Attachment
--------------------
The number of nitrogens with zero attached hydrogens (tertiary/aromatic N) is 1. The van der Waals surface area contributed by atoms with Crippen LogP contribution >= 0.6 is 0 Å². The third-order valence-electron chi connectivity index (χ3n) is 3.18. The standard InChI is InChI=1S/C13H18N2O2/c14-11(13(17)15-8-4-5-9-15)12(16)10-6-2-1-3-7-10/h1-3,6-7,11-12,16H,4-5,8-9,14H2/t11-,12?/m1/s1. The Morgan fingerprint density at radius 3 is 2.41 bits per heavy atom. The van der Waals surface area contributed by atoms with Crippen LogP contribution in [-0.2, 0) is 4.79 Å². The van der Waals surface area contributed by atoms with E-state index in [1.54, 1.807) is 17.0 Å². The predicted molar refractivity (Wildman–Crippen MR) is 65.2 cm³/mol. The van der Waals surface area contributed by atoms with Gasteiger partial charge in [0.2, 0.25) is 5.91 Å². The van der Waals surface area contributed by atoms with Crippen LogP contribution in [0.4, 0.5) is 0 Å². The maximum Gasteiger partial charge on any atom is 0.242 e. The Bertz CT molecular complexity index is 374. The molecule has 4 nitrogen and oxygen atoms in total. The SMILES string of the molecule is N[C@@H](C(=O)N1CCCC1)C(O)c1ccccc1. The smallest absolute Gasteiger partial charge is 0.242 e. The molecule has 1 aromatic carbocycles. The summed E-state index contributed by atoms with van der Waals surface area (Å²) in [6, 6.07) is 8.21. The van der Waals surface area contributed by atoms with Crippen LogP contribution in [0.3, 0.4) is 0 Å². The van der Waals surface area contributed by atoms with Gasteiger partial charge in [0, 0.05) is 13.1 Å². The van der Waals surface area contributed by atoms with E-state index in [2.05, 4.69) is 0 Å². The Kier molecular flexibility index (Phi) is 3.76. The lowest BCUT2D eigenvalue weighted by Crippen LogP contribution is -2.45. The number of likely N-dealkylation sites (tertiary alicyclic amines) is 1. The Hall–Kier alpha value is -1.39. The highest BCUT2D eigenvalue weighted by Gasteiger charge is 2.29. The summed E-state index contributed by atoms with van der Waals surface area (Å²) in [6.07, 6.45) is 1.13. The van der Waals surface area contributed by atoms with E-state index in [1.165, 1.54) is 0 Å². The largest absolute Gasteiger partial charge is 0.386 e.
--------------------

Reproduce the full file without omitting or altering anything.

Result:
The number of nitrogens with zero attached hydrogens (tertiary/aromatic N) is 1. The van der Waals surface area contributed by atoms with Crippen LogP contribution >= 0.6 is 0 Å². The third-order valence-electron chi connectivity index (χ3n) is 3.18. The standard InChI is InChI=1S/C13H18N2O2/c14-11(13(17)15-8-4-5-9-15)12(16)10-6-2-1-3-7-10/h1-3,6-7,11-12,16H,4-5,8-9,14H2/t11-,12?/m1/s1. The Morgan fingerprint density at radius 3 is 2.41 bits per heavy atom. The van der Waals surface area contributed by atoms with Crippen LogP contribution in [-0.2, 0) is 4.79 Å². The van der Waals surface area contributed by atoms with E-state index in [1.54, 1.807) is 17.0 Å². The predicted molar refractivity (Wildman–Crippen MR) is 65.2 cm³/mol. The van der Waals surface area contributed by atoms with Gasteiger partial charge in [0.2, 0.25) is 5.91 Å². The van der Waals surface area contributed by atoms with Crippen LogP contribution in [0.4, 0.5) is 0 Å². The maximum Gasteiger partial charge on any atom is 0.242 e. The Bertz CT molecular complexity index is 374. The molecule has 4 nitrogen and oxygen atoms in total. The SMILES string of the molecule is N[C@@H](C(=O)N1CCCC1)C(O)c1ccccc1. The smallest absolute Gasteiger partial charge is 0.242 e. The molecule has 1 aromatic carbocycles. The summed E-state index contributed by atoms with van der Waals surface area (Å²) in [6, 6.07) is 8.21. The van der Waals surface area contributed by atoms with Crippen LogP contribution in [0.3, 0.4) is 0 Å². The van der Waals surface area contributed by atoms with Gasteiger partial charge in [0, 0.05) is 13.1 Å². The van der Waals surface area contributed by atoms with E-state index in [2.05, 4.69) is 0 Å². The Kier molecular flexibility index (Phi) is 3.76. The lowest BCUT2D eigenvalue weighted by Crippen LogP contribution is -2.45. The number of likely N-dealkylation sites (tertiary alicyclic amines) is 1. The Hall–Kier alpha value is -1.39. The highest BCUT2D eigenvalue weighted by Gasteiger charge is 2.29. The summed E-state index contributed by atoms with van der Waals surface area (Å²) in [6.07, 6.45) is 1.13. The van der Waals surface area contributed by atoms with E-state index in [1.165, 1.54) is 0 Å². The largest absolute Gasteiger partial charge is 0.386 e.